This debate about the “religious liberty” bill – the “anti-gay” legislation as some know it — isn’t over, of course. How could it be when there’s so much worry left to bathe in, so many hot buttons to push and distrust to milk.
Job recruiters, moviemakers, hotel operators, convention and big event planners, pro sports teams and leaders of a stunning array of businesses only scored a reprieve when Georgia Gov. Nathan Deal vetoed House Bill 757, which he said didn’t fit a state “filled with warm, friendly and loving people.”
Some HB 757 backers want to override the veto or re-launch the legislation next year. So we might only get a lull in the parade of businesses announcing concern about the legislation or promising to pull local investments if it becomes law.
Speaking of which, some state legislators have forgotten portions of their oath of office.
They swore to protect the U.S. and Georgia constitutions. They also swore they would conduct themselves in a way “most conducive to the interests and PROSPERITY of this state.” (I capitalized that word.)
Here’s what doesn’t look like backing “prosperity”: pushing something opposed by three-fourths of our locally-based Fortune 500 companies, many of the nation’s top employers, our biggest sports brands, lots of small companies and the organizations that help recruit jobs to Georgia.
I’d be fine with angering those business interests if it was to fix religious freedom seriously at risk here in Georgia.
But it’s not.
I’ve asked backers of HB 757. They can’t cite a recent case in Georgia where our courts have ruled against religious freedom in a way that would have been prevented under the proposed changes. The bill’s supporters cite instances of local employers who made missteps, but they all got resolved. They talk about cases in other states, but the laws there are different.
So far, the system here looks like its working. We have religious protections in law, including in the U.S. Constitution and in the state’s.
‘Take this job…’
So there’s no need for legislators to push Georgia workers out in front of them and tell employers to “Take this job and shove it,” as Johnny Paycheck once sang.
I wondered what the leaders of the state Senate and House committees for economic development had to say about it. They voted for HB 757, according to the General Assembly’s website.
I’ll have to keep wondering: They didn’t get back to me by deadline.
I also wonder whether unhappy legislators might plot payback against business leaders who had the temerity to push against HB 757.
Do you remember how, last year, legislators zapped a hefty tax break on jet fuel? The move hit Delta Air Lines in particular. I suspect the tax break needed to go anyway, but Delta’s CEO had gotten on legislators’ bad side after pushing hard for a tax increase for better roads and opposing earlier ‘religious liberty’ legislation.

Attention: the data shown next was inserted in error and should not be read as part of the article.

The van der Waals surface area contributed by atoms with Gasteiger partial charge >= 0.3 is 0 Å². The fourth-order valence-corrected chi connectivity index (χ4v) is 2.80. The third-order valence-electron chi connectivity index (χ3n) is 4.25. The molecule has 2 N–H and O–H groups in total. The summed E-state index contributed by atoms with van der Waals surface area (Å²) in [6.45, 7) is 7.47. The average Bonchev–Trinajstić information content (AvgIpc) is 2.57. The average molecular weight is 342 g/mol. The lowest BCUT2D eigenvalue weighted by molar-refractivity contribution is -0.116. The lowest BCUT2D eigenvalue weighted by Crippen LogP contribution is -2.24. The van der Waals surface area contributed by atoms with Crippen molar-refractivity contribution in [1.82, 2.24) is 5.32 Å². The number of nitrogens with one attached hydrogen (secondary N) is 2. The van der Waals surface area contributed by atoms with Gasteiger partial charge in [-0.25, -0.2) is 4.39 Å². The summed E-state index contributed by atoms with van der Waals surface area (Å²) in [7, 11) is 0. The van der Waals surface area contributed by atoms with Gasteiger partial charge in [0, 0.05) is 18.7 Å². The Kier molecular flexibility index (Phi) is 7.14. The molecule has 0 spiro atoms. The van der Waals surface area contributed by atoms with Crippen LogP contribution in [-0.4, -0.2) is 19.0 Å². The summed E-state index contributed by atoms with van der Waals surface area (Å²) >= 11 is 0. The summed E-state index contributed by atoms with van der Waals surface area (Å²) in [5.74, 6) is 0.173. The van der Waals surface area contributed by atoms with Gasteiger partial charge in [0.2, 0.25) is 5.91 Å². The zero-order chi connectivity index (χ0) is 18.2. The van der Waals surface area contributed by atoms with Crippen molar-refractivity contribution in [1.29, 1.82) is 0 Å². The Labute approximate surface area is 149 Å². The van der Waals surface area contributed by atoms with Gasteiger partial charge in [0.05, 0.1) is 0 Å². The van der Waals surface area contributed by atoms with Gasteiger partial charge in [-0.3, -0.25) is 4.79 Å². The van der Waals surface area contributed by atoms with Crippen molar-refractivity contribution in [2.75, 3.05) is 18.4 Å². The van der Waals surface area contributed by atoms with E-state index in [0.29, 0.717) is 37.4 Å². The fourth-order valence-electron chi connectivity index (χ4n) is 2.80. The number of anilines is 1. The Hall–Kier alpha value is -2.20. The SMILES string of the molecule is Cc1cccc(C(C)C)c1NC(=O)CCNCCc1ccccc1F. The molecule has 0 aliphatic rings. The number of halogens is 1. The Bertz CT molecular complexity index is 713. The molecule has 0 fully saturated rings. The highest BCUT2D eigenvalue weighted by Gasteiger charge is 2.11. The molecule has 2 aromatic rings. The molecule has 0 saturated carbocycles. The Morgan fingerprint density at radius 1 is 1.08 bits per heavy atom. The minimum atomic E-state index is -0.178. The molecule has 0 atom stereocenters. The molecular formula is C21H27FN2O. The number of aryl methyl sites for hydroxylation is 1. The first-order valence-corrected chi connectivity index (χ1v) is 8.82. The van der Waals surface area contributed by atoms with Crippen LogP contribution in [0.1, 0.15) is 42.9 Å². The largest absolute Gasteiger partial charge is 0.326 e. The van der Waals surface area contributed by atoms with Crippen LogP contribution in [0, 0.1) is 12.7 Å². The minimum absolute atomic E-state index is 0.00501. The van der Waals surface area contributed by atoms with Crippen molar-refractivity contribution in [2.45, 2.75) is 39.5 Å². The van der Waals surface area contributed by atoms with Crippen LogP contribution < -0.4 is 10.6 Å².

State Rep. Earl Ehrhart, R-Powder Springs, argued to axe the tax breaks.
Delta’s CEO is “a private citizen. He’s welcome to chime in on anything. [The religious liberty bills] didn’t drive me,” Ehrhart said, my colleague Jim Galloway reported at the time. “But will I more than happily take advantage of those who are tired of him chiming in to pass a piece of legislation? Absolutely.”
I asked state Sen. Josh McKoon, a vocal backer of HB 757, if payback might be in store for companies that opposed the bill.
McKoon, a Republican from Columbus, told me that he has “known plenty of legislators that let personalities and other unrelated issues influence their policy making.”
But he said he isn’t among them. (He said he voted against the legislation that would have cut the jet fuel tax break.) He was, though, part of an unsuccessful last-minute legislative attempt recently to put businesses at risk of class-action lawsuits if they violated their own anti-discrimination policies.
Who has anti-discrimination policies that would have been covered? Most likely, some of the companies fighting McKoon and others on HB 757.
McKoon said he was merely “extending an olive branch” to those concerned about LGBT discrimination.
“I certainly didn’t think it was in any way vindictive,” he said.
He assured me that, “We ought to be about promoting jobs and economic development…. I am all for that.”
It’s time to prove it.
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